How to not get duplicate letters?

Hi all, I read the posts to this thread, and I now understand how to program the solution to second part of this exercise. Thank you!

However, I still do not understand why the code that I wrote does not work. My solution is not very concise nor elegant, but I would really appreciate it if someone could explain to me why I get an infinite loop when I run it. Here is my code:

def remove_repeats(lst):
  index1 = len(lst) - 1
  while index1 >= 0:
    index2 = 0
    while index2 < len(lst) - 1:
      if index2 != index1 and lst[index2] == lst[index1]:
        lst.remove(lst[index2])
        index2 += 1
        print("Index2 is: " + str(index2))

    index1 -= 1
    print("Index1 is: " + str(index1))

  print(lst)
  return lst

def common_letters(string_one, string_two):
  common = []

  for char in string_two:
    if char in string_one:
      common.append(char)
    
  print(common)
  new_common = remove_repeats(common)

  return new_common

common_letters('manhattan', 'san francisco')

The way my code (ideally) was supposed to work was the function remove_repeats could take in the initial list of shared letters and remove the letters that are repeated within the list.

In the function remove_repeats, I used a nested loop. In the outer loop, index1 was supposed to be the index of the character I was comparing to the rest of the characters in the list, and index2 was the index of the other characters in the list.

However, I just realized that if I remove an element within the inner while loop, would that change the number of indexes (is this why my code will not work)? I am still not sure why I get an infinite loop.

This is not a standard way of doing it, but it does work while leveraging how greedy str.replace() is.

>>> def remove_repeats(s):
	b = ''
	for a in s[:]:
		s = s.replace(a, '')
		b += a
		if s == '': break
	return b

>>> remove_repeats('abababab')
'ab'
>>> 

I used the following to get through this exercise.

def common_letters(string_one, string_two):
____common =
____for n in string_one:
_______if n in string_two:
_________if n in common:
___________continue
_________else:
___________common.append(n)
_______return common

The way I understood it is that using the ‘in’ function taught in the prior lesson, python would iterate through the list and check the letters ‘in’ string one against the letters ‘in’ string two and if they were already ‘in’ the common list, then ‘continue’ would skip that letter and move on to the next - else, it would append the common list.

side note: It wouldn’t work at first because it took me a second to realize that my ‘return’ statement was indented wrong.

I tried to use the list comprehension method but I couldn’t get it to stop duplicating letters in the list. I’m not sure why? Has anyone been successful using this method?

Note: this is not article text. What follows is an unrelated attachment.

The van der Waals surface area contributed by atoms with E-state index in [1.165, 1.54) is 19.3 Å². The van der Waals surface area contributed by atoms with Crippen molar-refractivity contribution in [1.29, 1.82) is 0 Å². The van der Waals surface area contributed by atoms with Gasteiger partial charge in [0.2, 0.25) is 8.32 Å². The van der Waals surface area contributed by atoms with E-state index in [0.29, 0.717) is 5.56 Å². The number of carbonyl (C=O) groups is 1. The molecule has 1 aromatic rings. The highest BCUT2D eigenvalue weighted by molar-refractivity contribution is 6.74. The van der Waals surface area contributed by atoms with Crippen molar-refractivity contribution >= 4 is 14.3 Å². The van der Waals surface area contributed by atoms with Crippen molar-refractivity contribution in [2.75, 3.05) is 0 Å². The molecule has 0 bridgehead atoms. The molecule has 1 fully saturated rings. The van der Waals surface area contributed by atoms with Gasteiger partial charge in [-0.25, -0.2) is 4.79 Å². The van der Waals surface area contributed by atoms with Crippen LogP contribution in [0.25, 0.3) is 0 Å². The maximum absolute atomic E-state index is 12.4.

There is no way to examine the contents of the list we are building since we cannot refer to any of its elements until the list is completed.

I don’t think that comprehension is the way to go here. But you have a good solution. Although, you can combine your if conditions and make code a bit smaller using not. For example this is my solution:

def common_letters(string_one, string_two):
  common = []
  for i in string_one:
    if (i in string_two) and not (i in common):
      common += i
  return common

One of the major gripes among Python coders is the abundant use of brackets in other languages. We need very few of them in Python.

>>> def common_letters(string_one, string_two):
  common = []
  for i in string_one:
    if i in string_two and i not in common:
      common += i
  return common

>>> common_letters('string_one', 'string_two')
['s', 't', 'r', 'i', 'n', 'g', '_', 'o']
>>> 
1 Like

Good point. Thank you!

1 Like

If you think about it, you have already written the “contains method” so utilize that to find if the letter has already been added to the list.

def contains(big_string, little_string):
  return little_string in big_string

def common_letters(string_one, string_two):

  lst = []
  for letter in string_one:
    if letter in string_two and contains(lst, letter) == False:
      lst.append(letter)
  return lst

I’m late to this conversation…
but no, it was not covered. Because of this, I was totally confused as well (and ended up here).

Reading through the explanations, the use of not makes total sense, I just wish I had been shown it before the exercise.

We feel your pain. Needless, we get on with it or fail. Choose now.

1 Like

My first Solution:

def common_letters(string_one, string_two):
common =
for char1 in string_one:
for char2 in string_two:
if char1 == char2:
if char1 not in common:
common.append(char1)
print(common)
return common

My second solution:

def common_letters(string_one, string_two):
common =
for letter in string_one:
if letter in string_two and letter not in common:
common.append(letter)
print(common)
return common

I find solution 2 to be much more readable. Until this challenge I didn’t realize you could use multiple key words in a row, such as “not in”